- The Honorable Michael Khouri, Acting Chairman, Federal Maritime Commission
- The Honorable Rebecca Dye, Commissioner, Federal Maritime Commission
- The Honorable Mario Cordero, Commissioner, Federal Maritime Commission
- Rear Admiral James Helis, United States Maritime Service Superintendent, U.S. Merchant Marine Academy
- Mr. Joel Szabat, Executive Director, Maritime Administration
Tuesday, May 9, 2017
Subcommittee on Surface Transportation and Merchant Marine Infrastructure, Safety, and Security
This hearing will take place in Russell Senate Office Building, Room 253. Witness testimony, opening statements, and a live video of the hearing will be available on www.commerce.senate.gov.
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Chairman Deb Fischer
Good afternoon everyone. Thank you all for being here today for our fourth hearing of the Surface Transportation and Merchant Marine Infrastructure, Safety, and Security Subcommittee. Today’s hearing is entitled “Maritime Transportation: Opportunities and Challenges for the Maritime Administration and Federal Maritime Commission.”
As I’ve mentioned before in this subcommittee, the United States has a rich maritime heritage. In fact, shipbuilding is one of our country’s the oldest industries, dating back to the early colonial period. From the beginning, America’s coastal and inland waterways were used for exploration, commerce, transportation, defense, and recreation.
Today, ocean transportation and seaports remain critical to the economy and our nation’s transportation system. According to the International Maritime Organization, over 90 percent of global trade is transported by ocean carriers.
The Bureau of Transportation Statistics (BTS) has found that freight tonnage on our nation’s transportation network will grow by 40 percent over the next 30 years. As our freight flows grow, seaports will serve as a key connection point for all modes of transportation.
In Nebraska, our agriculture producers work hard to feed a hungry world. But in order for these producers to compete internationally and meet customer needs, they rely on efficient ports and access to maritime carrier services.
Today, our subcommittee will examine the activities of the U.S. Maritime Administration (MARAD), U.S. Merchant Marine Academy, and Federal Maritime Commission.
The Maritime Administration plays an important role in our national security. MARAD manages the Department of Defense Ready Reserve Force, which serves to transport combat support, resupply, and unit equipment to the Army and Marine Corps.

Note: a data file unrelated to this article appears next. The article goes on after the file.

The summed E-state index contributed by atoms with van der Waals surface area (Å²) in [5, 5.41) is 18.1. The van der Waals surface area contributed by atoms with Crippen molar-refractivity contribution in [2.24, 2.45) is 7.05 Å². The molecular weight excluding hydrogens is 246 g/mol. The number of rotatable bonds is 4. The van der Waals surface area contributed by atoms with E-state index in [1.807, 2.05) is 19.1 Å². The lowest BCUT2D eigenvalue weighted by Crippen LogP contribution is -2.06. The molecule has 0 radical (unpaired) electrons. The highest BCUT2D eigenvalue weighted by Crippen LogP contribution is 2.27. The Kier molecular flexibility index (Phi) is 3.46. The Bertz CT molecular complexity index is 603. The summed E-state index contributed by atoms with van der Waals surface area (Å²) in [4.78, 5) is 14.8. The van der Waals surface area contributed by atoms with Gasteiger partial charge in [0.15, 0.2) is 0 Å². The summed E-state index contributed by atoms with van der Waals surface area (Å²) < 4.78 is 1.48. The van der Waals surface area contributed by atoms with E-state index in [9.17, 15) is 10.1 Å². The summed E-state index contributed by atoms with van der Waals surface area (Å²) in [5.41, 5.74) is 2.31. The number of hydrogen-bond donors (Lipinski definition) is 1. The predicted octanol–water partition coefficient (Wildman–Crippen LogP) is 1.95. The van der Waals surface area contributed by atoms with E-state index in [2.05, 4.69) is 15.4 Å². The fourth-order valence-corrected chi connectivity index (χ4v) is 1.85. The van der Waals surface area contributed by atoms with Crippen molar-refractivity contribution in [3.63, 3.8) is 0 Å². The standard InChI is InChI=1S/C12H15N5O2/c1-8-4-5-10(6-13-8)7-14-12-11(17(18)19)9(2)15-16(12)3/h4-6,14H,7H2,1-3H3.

Senator Booker and I have authored and passed significant reforms to strengthen MARAD over the past two years. In addition to reauthorizing MARAD’s national security vessel programs, we included measures recommended by the DOT Inspector General to improve workforce management at the agency. Our 2016 MARAD legislation, which was included in the annual National Defense Authorization Act, also provided greater flexibility for joint DOT and DOD vessel management programs.
Importantly, we also included significant measures to help address instances of sexual assault and harassment at the U.S. Merchant Marine Academy (USMMA). The Academy’s 2015 anonymous survey of midshipmen found that as many as 28 women and 24 men had been sexually assaulted on campus. However, the Academy noted there was only one officially-reported case of sexual assault.
Because of our legislative efforts, midshipmen will have greater access to victim advocates and a 24-7 hotline. Moreover, the academy is now required to employ sexual assault response professionals and provide preventative training to midshipmen.
As one of our five service academies, the USMMA plays a vital role in developing future leaders in the maritime industry, including many who will go on to serve in our nation’s armed forces. I am thankful for their service to our country. Moving forward, we must continue to work toward ensuring a safe environment on campus and during the Sea Year program.
We are also going to hear testimony from three Commissioners of the Federal Maritime Commission (FMC). FMC is an independent federal agency tasked with fostering a fair, efficient, and reliable international ocean transportation system for U.S. exporters, importers, and consumers. The FMC is responsible for regulating ocean carrier activities, approving ocean carrier alliances, and monitoring ocean transportation operations and rates.
The FMC also has an important role in overseeing freight activities at our nation’s port terminals.
As many here are aware, the 2015 West Coast ports slowdown caused massive congestion and gridlock. According to a study by the National Retail Federation and National Association of Manufacturers, a five-day West Coast ports stoppage would reduce U.S. GDP by $9.4 billion and disrupt 73,000 jobs.
Greater information is essential to improving the efficiency of our ports.
I want to commend Commissioner Rebecca Dye, who has led in this area by establishing the Supply Chain Innovation Teams initiative. Better communication between stakeholders and real-time data sharing will go a long way toward addressing bottlenecks and enhancing the flow of goods through our ports.
I look forward to learning more about how the FMC is working to strengthen ocean transportation.
Thank you again to our witnesses for being here today. I now turn to my colleague and Ranking Member Senator Cory Booker for his opening remarks.
The Honorable Michael KhouriActing ChairmanFederal Maritime Commission
The Honorable Rebecca DyeCommissionerFederal Maritime Commission
The Honorable Mario CorderoCommissionerFederal Maritime Commission
Rear Admiral James HelisUnited States Maritime Service SuperintendentU.S. Merchant Marine Academy
Mr. Joel SzabatExecutive DirectorMaritime Administration